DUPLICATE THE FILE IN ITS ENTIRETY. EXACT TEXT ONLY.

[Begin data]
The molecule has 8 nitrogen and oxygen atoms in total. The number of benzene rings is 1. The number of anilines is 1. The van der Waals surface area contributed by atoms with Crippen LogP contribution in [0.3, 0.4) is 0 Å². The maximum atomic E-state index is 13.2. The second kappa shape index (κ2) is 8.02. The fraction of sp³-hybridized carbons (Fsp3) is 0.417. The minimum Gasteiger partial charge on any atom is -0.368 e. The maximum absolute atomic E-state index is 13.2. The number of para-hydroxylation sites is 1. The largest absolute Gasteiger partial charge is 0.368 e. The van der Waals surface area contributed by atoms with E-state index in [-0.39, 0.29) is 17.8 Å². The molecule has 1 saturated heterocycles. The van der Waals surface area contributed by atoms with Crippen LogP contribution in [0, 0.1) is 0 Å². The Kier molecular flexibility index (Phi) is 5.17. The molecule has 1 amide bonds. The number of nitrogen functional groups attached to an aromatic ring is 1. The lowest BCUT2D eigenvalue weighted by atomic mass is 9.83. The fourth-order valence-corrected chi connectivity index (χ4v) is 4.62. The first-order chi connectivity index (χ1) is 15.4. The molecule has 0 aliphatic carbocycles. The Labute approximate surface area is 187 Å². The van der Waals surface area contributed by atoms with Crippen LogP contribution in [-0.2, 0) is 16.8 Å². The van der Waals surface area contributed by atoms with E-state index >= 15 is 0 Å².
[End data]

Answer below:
The molecule has 8 nitrogen and oxygen atoms in total. The number of benzene rings is 1. The number of anilines is 1. The van der Waals surface area contributed by atoms with Crippen LogP contribution in [0.3, 0.4) is 0 Å². The maximum atomic E-state index is 13.2. The second kappa shape index (κ2) is 8.02. The fraction of sp³-hybridized carbons (Fsp3) is 0.417. The minimum Gasteiger partial charge on any atom is -0.368 e. The maximum absolute atomic E-state index is 13.2. The number of para-hydroxylation sites is 1. The largest absolute Gasteiger partial charge is 0.368 e. The van der Waals surface area contributed by atoms with E-state index in [-0.39, 0.29) is 17.8 Å². The molecule has 1 saturated heterocycles. The van der Waals surface area contributed by atoms with Crippen LogP contribution in [0, 0.1) is 0 Å². The Kier molecular flexibility index (Phi) is 5.17. The molecule has 1 amide bonds. The number of nitrogen functional groups attached to an aromatic ring is 1. The lowest BCUT2D eigenvalue weighted by atomic mass is 9.83. The fourth-order valence-corrected chi connectivity index (χ4v) is 4.62. The first-order chi connectivity index (χ1) is 15.4. The molecule has 0 aliphatic carbocycles. The Labute approximate surface area is 187 Å². The van der Waals surface area contributed by atoms with Crippen LogP contribution in [-0.2, 0) is 16.8 Å². The van der Waals surface area contributed by atoms with E-state index >= 15 is 0 Å².